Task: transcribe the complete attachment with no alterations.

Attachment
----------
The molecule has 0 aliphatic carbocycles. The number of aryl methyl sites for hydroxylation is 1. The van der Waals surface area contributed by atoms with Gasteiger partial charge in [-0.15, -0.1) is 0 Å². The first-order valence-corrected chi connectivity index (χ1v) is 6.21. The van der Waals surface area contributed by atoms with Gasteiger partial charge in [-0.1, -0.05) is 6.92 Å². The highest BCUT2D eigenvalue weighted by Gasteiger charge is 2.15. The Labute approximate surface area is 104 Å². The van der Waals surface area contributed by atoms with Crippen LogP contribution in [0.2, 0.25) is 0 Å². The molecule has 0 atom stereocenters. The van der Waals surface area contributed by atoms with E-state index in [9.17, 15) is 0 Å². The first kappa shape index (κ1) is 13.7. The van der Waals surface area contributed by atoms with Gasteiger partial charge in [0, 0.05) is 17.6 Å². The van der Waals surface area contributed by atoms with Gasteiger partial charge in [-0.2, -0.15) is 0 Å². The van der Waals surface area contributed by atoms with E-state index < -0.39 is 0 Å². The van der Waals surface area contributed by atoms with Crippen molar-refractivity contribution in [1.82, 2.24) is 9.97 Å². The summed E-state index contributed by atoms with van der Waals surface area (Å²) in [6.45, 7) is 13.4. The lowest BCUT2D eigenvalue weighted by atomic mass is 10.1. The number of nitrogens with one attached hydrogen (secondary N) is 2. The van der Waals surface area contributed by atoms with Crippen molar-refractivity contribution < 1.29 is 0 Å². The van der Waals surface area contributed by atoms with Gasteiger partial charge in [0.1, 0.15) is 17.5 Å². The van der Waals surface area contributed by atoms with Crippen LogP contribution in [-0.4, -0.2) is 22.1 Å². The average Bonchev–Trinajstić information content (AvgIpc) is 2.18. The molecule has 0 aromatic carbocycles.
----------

The molecule has 0 aliphatic carbocycles. The number of aryl methyl sites for hydroxylation is 1. The van der Waals surface area contributed by atoms with Gasteiger partial charge in [-0.15, -0.1) is 0 Å². The first-order valence-corrected chi connectivity index (χ1v) is 6.21. The van der Waals surface area contributed by atoms with Gasteiger partial charge in [-0.1, -0.05) is 6.92 Å². The highest BCUT2D eigenvalue weighted by Gasteiger charge is 2.15. The Labute approximate surface area is 104 Å². The van der Waals surface area contributed by atoms with Crippen LogP contribution in [0.2, 0.25) is 0 Å². The molecule has 0 atom stereocenters. The van der Waals surface area contributed by atoms with E-state index in [9.17, 15) is 0 Å². The first kappa shape index (κ1) is 13.7. The van der Waals surface area contributed by atoms with Gasteiger partial charge in [0, 0.05) is 17.6 Å². The van der Waals surface area contributed by atoms with Gasteiger partial charge in [-0.2, -0.15) is 0 Å². The van der Waals surface area contributed by atoms with E-state index < -0.39 is 0 Å². The van der Waals surface area contributed by atoms with Crippen molar-refractivity contribution in [1.82, 2.24) is 9.97 Å². The summed E-state index contributed by atoms with van der Waals surface area (Å²) in [6.45, 7) is 13.4. The lowest BCUT2D eigenvalue weighted by atomic mass is 10.1. The number of nitrogens with one attached hydrogen (secondary N) is 2. The van der Waals surface area contributed by atoms with Crippen molar-refractivity contribution < 1.29 is 0 Å². The van der Waals surface area contributed by atoms with Gasteiger partial charge in [0.1, 0.15) is 17.5 Å². The van der Waals surface area contributed by atoms with Crippen LogP contribution in [-0.4, -0.2) is 22.1 Å². The average Bonchev–Trinajstić information content (AvgIpc) is 2.18. The molecule has 0 aromatic carbocycles.